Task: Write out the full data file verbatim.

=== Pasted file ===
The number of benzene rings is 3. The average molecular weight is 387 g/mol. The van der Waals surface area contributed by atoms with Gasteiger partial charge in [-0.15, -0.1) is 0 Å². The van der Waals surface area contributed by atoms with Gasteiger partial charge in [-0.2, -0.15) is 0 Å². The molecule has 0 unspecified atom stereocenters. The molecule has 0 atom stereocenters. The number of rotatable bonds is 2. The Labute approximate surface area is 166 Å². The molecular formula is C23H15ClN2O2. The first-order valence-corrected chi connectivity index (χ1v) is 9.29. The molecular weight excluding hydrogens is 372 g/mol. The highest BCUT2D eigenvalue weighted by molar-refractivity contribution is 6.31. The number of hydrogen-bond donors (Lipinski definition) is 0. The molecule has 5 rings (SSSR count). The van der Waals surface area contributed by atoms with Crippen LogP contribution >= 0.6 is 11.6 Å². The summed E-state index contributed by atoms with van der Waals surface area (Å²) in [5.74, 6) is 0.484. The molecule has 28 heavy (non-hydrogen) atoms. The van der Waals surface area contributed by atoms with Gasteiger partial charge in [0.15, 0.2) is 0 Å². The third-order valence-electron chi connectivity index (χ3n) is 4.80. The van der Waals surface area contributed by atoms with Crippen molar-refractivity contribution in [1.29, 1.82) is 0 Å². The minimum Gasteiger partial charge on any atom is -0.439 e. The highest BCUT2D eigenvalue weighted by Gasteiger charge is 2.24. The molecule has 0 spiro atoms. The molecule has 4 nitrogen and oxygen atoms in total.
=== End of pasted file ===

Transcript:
The number of benzene rings is 3. The average molecular weight is 387 g/mol. The van der Waals surface area contributed by atoms with Gasteiger partial charge in [-0.15, -0.1) is 0 Å². The van der Waals surface area contributed by atoms with Gasteiger partial charge in [-0.2, -0.15) is 0 Å². The molecule has 0 unspecified atom stereocenters. The molecule has 0 atom stereocenters. The number of rotatable bonds is 2. The Labute approximate surface area is 166 Å². The molecular formula is C23H15ClN2O2. The first-order valence-corrected chi connectivity index (χ1v) is 9.29. The molecular weight excluding hydrogens is 372 g/mol. The highest BCUT2D eigenvalue weighted by molar-refractivity contribution is 6.31. The number of hydrogen-bond donors (Lipinski definition) is 0. The molecule has 5 rings (SSSR count). The van der Waals surface area contributed by atoms with Crippen LogP contribution >= 0.6 is 11.6 Å². The summed E-state index contributed by atoms with van der Waals surface area (Å²) in [5.74, 6) is 0.484. The molecule has 28 heavy (non-hydrogen) atoms. The van der Waals surface area contributed by atoms with Gasteiger partial charge in [0.15, 0.2) is 0 Å². The third-order valence-electron chi connectivity index (χ3n) is 4.80. The van der Waals surface area contributed by atoms with Crippen molar-refractivity contribution in [1.29, 1.82) is 0 Å². The minimum Gasteiger partial charge on any atom is -0.439 e. The highest BCUT2D eigenvalue weighted by Gasteiger charge is 2.24. The molecule has 0 spiro atoms. The molecule has 4 nitrogen and oxygen atoms in total.